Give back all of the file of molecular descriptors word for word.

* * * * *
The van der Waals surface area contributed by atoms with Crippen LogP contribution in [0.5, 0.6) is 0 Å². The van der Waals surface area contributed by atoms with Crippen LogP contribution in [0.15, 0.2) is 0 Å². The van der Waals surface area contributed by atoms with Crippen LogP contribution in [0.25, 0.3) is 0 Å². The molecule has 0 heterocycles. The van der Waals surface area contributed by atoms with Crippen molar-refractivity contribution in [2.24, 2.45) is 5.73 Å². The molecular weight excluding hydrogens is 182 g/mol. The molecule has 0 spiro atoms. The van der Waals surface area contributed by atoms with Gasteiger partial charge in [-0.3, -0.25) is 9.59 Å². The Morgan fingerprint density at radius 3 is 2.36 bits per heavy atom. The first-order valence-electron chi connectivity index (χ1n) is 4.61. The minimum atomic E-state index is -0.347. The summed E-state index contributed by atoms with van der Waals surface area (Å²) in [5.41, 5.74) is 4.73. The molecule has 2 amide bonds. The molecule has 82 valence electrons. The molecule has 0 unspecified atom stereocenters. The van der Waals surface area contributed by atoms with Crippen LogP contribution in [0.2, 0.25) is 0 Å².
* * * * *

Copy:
The van der Waals surface area contributed by atoms with Crippen LogP contribution in [0.5, 0.6) is 0 Å². The van der Waals surface area contributed by atoms with Crippen LogP contribution in [0.15, 0.2) is 0 Å². The van der Waals surface area contributed by atoms with Crippen LogP contribution in [0.25, 0.3) is 0 Å². The molecule has 0 heterocycles. The van der Waals surface area contributed by atoms with Crippen molar-refractivity contribution in [2.24, 2.45) is 5.73 Å². The molecular weight excluding hydrogens is 182 g/mol. The molecule has 0 spiro atoms. The van der Waals surface area contributed by atoms with Gasteiger partial charge in [-0.3, -0.25) is 9.59 Å². The Morgan fingerprint density at radius 3 is 2.36 bits per heavy atom. The first-order valence-electron chi connectivity index (χ1n) is 4.61. The minimum atomic E-state index is -0.347. The summed E-state index contributed by atoms with van der Waals surface area (Å²) in [5.41, 5.74) is 4.73. The molecule has 2 amide bonds. The molecule has 82 valence electrons. The molecule has 0 unspecified atom stereocenters. The van der Waals surface area contributed by atoms with Crippen LogP contribution in [0.2, 0.25) is 0 Å².